Monday, November 29, 2010
This Should Lure You In.....
The alligator snapping turtle, Macrochelys temminckii, is found in lakes and streams in the south eastern region of the United States and can be found into Canada. The largest specimen ever formally recorded was a 236 pound alligator snapper at the Brookfield Zoo in Chicago. On average, these turtles generally grow to a carapace length of 26 inches and weigh up to 175 pounds. These turtles got their name from the three pronounced ridges that are on the carapace which resemble those of the alligator. Often called the dinosaur of the turtle world, these interesting turtles are very primitive in appearance. These turtles can live anywhere from 50-100 years!
Alligator snapping turtles are scavengers by night and hunters by day. During the day, the use a specialized section of their tongue, which resembles a worm, to lure in prey. When the lure is in use, it fills with blood giving it the red color of a worm. To help with camouflage, the deep ridges of the turtle's shell become covered with algae helping to blend their shell into the substrate. The inside of the turtles mouth is grey in color and also blends in with its surroundings.
These turtles mate in early spring and nest 2 months later. The female will lay her eggs about 50 yards from the water's edge and this is the commonly the only time these turtles will leave the water. A clutch of eggs can contain 8-52 eggs and incubation lasts anywhere from 100 to 140 days. Sex is determined by the temperature of each individual egg during incubation.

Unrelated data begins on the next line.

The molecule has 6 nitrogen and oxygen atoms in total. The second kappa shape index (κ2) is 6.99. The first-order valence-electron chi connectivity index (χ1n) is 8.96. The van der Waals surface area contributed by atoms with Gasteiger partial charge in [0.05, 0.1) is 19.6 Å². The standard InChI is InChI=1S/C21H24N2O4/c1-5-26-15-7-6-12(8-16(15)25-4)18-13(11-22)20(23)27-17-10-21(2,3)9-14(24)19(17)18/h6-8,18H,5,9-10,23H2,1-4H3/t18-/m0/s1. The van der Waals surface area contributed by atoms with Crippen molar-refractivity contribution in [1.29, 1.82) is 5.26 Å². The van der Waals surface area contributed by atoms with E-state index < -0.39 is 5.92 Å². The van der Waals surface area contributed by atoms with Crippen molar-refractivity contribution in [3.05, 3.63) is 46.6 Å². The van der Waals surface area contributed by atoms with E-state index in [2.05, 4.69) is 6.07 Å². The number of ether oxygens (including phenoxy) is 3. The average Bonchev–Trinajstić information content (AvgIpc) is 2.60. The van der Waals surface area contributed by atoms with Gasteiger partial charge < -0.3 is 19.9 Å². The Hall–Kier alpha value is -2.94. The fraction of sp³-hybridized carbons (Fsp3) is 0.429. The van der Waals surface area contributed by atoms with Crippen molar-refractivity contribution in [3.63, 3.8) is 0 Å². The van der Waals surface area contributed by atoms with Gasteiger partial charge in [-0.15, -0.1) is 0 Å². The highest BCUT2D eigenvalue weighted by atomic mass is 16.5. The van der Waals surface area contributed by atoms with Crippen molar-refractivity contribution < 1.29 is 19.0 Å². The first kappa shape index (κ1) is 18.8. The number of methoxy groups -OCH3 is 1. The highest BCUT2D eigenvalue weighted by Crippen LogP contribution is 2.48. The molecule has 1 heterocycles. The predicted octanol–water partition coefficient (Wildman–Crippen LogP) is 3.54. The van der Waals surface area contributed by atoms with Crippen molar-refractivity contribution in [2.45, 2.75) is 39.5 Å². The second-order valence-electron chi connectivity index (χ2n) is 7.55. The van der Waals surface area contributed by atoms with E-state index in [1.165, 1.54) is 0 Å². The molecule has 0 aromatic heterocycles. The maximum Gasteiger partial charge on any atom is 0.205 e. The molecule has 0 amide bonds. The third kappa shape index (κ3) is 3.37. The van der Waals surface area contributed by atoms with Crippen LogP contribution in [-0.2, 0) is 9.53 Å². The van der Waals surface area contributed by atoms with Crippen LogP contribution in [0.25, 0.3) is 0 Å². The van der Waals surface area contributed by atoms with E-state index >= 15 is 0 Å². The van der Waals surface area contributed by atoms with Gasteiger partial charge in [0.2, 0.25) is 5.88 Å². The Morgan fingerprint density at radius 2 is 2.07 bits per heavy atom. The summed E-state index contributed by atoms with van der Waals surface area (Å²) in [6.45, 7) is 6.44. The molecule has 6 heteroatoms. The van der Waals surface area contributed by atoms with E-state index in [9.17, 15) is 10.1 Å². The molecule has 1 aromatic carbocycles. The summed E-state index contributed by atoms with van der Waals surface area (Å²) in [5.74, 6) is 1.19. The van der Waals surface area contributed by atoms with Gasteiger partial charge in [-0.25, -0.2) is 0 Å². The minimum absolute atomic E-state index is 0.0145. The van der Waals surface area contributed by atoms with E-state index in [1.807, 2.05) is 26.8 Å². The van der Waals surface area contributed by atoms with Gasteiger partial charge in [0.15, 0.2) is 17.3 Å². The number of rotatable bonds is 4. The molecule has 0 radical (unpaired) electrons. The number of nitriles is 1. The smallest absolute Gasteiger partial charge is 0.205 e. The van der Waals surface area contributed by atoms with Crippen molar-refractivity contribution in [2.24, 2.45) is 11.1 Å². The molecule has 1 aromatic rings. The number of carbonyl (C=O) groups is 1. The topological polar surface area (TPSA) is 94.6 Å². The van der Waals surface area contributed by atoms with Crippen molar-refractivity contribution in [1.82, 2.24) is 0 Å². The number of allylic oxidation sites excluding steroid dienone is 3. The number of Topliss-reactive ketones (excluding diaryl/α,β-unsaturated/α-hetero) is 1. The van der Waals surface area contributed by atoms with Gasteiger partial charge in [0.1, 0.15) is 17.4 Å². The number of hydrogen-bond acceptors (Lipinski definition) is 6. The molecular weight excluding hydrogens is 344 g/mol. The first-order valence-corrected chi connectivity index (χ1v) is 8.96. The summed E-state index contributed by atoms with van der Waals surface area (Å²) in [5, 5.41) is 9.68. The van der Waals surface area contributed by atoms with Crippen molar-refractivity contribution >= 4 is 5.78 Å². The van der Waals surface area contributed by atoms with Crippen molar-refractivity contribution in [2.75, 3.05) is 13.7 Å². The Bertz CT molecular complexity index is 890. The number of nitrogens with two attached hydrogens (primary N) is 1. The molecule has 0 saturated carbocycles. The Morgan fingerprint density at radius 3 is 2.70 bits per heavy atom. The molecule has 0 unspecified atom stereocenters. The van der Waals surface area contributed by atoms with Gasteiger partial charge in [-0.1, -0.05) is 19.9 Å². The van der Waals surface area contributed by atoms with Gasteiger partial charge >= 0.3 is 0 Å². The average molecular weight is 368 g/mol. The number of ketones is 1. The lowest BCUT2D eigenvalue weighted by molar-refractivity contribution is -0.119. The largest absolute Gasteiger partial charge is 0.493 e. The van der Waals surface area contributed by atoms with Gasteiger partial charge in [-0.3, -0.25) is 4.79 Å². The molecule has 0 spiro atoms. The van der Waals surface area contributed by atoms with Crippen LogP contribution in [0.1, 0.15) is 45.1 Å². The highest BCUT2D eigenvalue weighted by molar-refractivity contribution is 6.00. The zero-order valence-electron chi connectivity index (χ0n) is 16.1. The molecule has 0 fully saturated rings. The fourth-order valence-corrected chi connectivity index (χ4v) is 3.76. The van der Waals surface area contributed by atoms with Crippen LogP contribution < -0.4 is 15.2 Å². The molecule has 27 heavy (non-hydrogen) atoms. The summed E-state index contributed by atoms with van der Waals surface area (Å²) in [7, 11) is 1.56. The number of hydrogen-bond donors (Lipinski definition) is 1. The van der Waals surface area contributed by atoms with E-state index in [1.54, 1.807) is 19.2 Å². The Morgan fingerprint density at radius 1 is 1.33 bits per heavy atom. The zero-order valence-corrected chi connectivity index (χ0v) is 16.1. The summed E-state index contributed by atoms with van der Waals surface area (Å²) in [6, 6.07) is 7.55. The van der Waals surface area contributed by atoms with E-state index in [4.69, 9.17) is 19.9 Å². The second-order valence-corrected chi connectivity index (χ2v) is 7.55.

A study produced by the Louisiana Department of Wildlife and Fisheries in 2006 titled "Food Habits of Macrochelys temminckii from Arkansas to Louisiana" includes interesting information on the food habits of these interesting turtles. This experiment was carried out by investigating the stomach contents and intestinal tracts of 109 alligator snapping turtles from both Arkansas and Louisiana. One of the first findings of the study was that a positive correlation between body mass and stomach content was discovered. This means that the larger a turtle was, the more food it consumed. Contents of the stomach and intestinal tracts included the following in order of most common: fish, crayfish, mollusks, turtles, insects, and nutria. Most surprisingly mammals were found in the digestive tracts of these primitive looking turtles. It is just another connection to the alligators from which they got their common name. Mammals that were found in their stomach include; Dasypus novemcinctus (armadillo), Didelphis virginiana (Virginia opossum), Sciurus sp. (squirrel), and Sus scrofa (hogs). The take home message from this study is that alligator snapping turtles are opportunistic scavengers and have the ability to consume a wide variety of prey.
Turtle info: http://animals.nationalgeographic.com/animals/reptiles/alligator-snapping-turtle/